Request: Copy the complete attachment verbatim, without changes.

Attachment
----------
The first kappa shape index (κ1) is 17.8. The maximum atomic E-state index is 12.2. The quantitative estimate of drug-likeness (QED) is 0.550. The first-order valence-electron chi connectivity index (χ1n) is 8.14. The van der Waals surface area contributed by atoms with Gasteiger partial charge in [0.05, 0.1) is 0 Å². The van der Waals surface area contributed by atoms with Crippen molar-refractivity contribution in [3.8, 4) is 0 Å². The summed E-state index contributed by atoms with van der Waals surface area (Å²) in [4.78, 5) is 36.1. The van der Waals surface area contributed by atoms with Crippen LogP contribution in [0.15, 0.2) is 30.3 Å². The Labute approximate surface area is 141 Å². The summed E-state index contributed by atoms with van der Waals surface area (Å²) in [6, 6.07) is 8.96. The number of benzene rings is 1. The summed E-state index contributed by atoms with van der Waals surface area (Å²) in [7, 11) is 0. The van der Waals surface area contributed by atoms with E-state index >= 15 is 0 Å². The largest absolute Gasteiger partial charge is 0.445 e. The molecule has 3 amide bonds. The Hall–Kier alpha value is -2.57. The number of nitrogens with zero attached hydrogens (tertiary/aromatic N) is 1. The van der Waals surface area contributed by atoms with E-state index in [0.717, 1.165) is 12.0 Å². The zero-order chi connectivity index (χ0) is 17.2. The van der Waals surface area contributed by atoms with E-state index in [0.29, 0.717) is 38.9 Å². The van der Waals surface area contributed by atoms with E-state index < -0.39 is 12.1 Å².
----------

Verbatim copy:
The first kappa shape index (κ1) is 17.8. The maximum atomic E-state index is 12.2. The quantitative estimate of drug-likeness (QED) is 0.550. The first-order valence-electron chi connectivity index (χ1n) is 8.14. The van der Waals surface area contributed by atoms with Gasteiger partial charge in [0.05, 0.1) is 0 Å². The van der Waals surface area contributed by atoms with Crippen molar-refractivity contribution in [3.8, 4) is 0 Å². The summed E-state index contributed by atoms with van der Waals surface area (Å²) in [4.78, 5) is 36.1. The van der Waals surface area contributed by atoms with Crippen LogP contribution in [0.15, 0.2) is 30.3 Å². The Labute approximate surface area is 141 Å². The summed E-state index contributed by atoms with van der Waals surface area (Å²) in [6, 6.07) is 8.96. The number of benzene rings is 1. The summed E-state index contributed by atoms with van der Waals surface area (Å²) in [7, 11) is 0. The van der Waals surface area contributed by atoms with E-state index >= 15 is 0 Å². The largest absolute Gasteiger partial charge is 0.445 e. The molecule has 3 amide bonds. The Hall–Kier alpha value is -2.57. The number of nitrogens with zero attached hydrogens (tertiary/aromatic N) is 1. The van der Waals surface area contributed by atoms with E-state index in [0.717, 1.165) is 12.0 Å². The zero-order chi connectivity index (χ0) is 17.2. The van der Waals surface area contributed by atoms with E-state index in [0.29, 0.717) is 38.9 Å². The van der Waals surface area contributed by atoms with E-state index < -0.39 is 12.1 Å².